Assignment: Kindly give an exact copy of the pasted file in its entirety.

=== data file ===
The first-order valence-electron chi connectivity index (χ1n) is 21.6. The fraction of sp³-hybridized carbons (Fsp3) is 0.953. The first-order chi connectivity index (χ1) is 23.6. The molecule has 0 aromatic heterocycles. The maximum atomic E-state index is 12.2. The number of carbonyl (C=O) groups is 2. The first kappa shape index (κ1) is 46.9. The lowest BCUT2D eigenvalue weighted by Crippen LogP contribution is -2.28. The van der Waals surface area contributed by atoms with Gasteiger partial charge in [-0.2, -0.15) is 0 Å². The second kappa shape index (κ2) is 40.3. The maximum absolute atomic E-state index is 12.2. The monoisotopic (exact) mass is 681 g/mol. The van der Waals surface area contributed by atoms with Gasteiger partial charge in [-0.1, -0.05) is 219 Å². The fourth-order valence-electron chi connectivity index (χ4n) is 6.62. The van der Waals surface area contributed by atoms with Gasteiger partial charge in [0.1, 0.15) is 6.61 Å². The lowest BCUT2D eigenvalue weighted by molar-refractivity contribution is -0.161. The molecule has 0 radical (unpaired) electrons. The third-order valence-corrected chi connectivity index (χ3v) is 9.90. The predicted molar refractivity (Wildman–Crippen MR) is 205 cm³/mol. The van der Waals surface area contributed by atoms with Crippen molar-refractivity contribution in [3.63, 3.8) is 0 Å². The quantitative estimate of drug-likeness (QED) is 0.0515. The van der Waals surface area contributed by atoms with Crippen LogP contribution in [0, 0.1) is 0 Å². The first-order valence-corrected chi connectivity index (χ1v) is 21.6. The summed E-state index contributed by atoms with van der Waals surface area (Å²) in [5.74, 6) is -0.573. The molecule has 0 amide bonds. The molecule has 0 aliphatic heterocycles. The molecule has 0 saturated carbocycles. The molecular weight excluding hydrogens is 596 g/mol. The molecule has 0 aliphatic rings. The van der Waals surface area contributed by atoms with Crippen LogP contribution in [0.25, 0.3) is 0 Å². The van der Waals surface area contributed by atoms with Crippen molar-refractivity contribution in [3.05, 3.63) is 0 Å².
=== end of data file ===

The first-order valence-electron chi connectivity index (χ1n) is 21.6. The fraction of sp³-hybridized carbons (Fsp3) is 0.953. The first-order chi connectivity index (χ1) is 23.6. The molecule has 0 aromatic heterocycles. The maximum atomic E-state index is 12.2. The number of carbonyl (C=O) groups is 2. The first kappa shape index (κ1) is 46.9. The lowest BCUT2D eigenvalue weighted by Crippen LogP contribution is -2.28. The van der Waals surface area contributed by atoms with Gasteiger partial charge in [-0.2, -0.15) is 0 Å². The second kappa shape index (κ2) is 40.3. The maximum absolute atomic E-state index is 12.2. The monoisotopic (exact) mass is 681 g/mol. The van der Waals surface area contributed by atoms with Gasteiger partial charge in [-0.1, -0.05) is 219 Å². The fourth-order valence-electron chi connectivity index (χ4n) is 6.62. The van der Waals surface area contributed by atoms with Gasteiger partial charge in [0.1, 0.15) is 6.61 Å². The lowest BCUT2D eigenvalue weighted by molar-refractivity contribution is -0.161. The molecule has 0 radical (unpaired) electrons. The third-order valence-corrected chi connectivity index (χ3v) is 9.90. The predicted molar refractivity (Wildman–Crippen MR) is 205 cm³/mol. The van der Waals surface area contributed by atoms with Crippen molar-refractivity contribution in [3.63, 3.8) is 0 Å². The quantitative estimate of drug-likeness (QED) is 0.0515. The van der Waals surface area contributed by atoms with Crippen LogP contribution in [0, 0.1) is 0 Å². The first-order valence-corrected chi connectivity index (χ1v) is 21.6. The summed E-state index contributed by atoms with van der Waals surface area (Å²) in [5.74, 6) is -0.573. The molecule has 0 amide bonds. The molecule has 0 aliphatic heterocycles. The molecule has 0 saturated carbocycles. The molecular weight excluding hydrogens is 596 g/mol. The molecule has 0 aliphatic rings. The van der Waals surface area contributed by atoms with Crippen LogP contribution in [0.25, 0.3) is 0 Å². The van der Waals surface area contributed by atoms with Crippen molar-refractivity contribution in [3.05, 3.63) is 0 Å².